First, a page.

Graduation Year


Document Type




Degree Granting Department


Major Professor

Hnath-Chisolm, Theresa


criteria, auditory brainstem response, referral


The primary objective of the project was to survey recognized “experts” in the field of neurodiagnostic audiology and practicing audiologists regarding their referral criteria and referral patterns for administering an auditory brainstem response test (ABR). For purposes of this study, “expert” was defined as any recognized audiologist with at least two or more publications and/or seminars in the field of auditory evoked potentials. Responses of experts and practicing audiologists were compared and contrasted to establish: a) if there was a standard referral pattern; b) what, if any, were the apparent critical components of referral patterns; and, c) whether or not current practice reflected the utilization of such critical components.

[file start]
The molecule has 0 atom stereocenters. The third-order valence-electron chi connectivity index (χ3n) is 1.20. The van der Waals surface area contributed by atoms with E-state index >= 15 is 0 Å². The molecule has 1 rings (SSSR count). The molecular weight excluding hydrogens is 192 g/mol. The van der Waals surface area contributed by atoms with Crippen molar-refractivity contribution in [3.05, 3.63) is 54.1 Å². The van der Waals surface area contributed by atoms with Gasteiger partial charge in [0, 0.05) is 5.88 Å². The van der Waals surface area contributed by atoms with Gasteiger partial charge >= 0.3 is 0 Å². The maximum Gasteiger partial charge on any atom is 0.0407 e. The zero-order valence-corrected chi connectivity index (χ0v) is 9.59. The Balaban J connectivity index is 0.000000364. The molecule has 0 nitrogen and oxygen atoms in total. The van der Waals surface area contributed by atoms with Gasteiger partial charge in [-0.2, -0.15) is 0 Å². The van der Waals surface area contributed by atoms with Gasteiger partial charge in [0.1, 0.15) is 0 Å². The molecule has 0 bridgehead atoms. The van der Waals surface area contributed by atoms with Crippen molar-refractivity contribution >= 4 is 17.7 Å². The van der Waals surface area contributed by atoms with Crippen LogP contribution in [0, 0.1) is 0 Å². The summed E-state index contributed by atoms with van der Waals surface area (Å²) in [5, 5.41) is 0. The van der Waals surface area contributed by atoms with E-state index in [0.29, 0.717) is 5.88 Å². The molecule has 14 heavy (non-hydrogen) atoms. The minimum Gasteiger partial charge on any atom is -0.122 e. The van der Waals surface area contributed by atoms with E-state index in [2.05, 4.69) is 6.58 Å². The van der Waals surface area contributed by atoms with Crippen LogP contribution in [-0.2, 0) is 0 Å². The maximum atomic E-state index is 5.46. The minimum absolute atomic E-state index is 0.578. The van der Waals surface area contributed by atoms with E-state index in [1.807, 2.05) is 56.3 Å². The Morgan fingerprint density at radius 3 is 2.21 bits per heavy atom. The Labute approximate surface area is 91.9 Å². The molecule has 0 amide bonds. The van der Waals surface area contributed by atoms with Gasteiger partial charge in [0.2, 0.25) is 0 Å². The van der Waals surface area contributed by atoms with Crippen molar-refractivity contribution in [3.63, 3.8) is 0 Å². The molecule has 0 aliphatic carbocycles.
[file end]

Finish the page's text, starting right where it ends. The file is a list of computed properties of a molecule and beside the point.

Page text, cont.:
The survey was designed to establish whether the respondent was practicing, in what type of practice setting, and how often ABRs were performed. Specificity and sensitivity of ABR outcomes was also requested. The survey was administered verbally, via telephone, to 3 experts and was sent via e-mail to 178 randomly selected audiologists in the United States. Of the latter 53 returned, 38 reported conducting ABRs. Thus, data analysis was reported on 38 respondents.

The survey results did not reveal a consistent standard referral pattern. Critical components for referral were hypothesized based on the “expert” majority response. These include ABR referral based on the presence of: (1) asymmetric sensorineural hearing loss; (2) unilateral tinnitus; (3) positive reflex decay; and, (4) word recognition rollover. The majority of “non-expert” practitioners surveyed reported that these symptoms warranted consideration for referral, thus reflecting utilization of apparent critical components.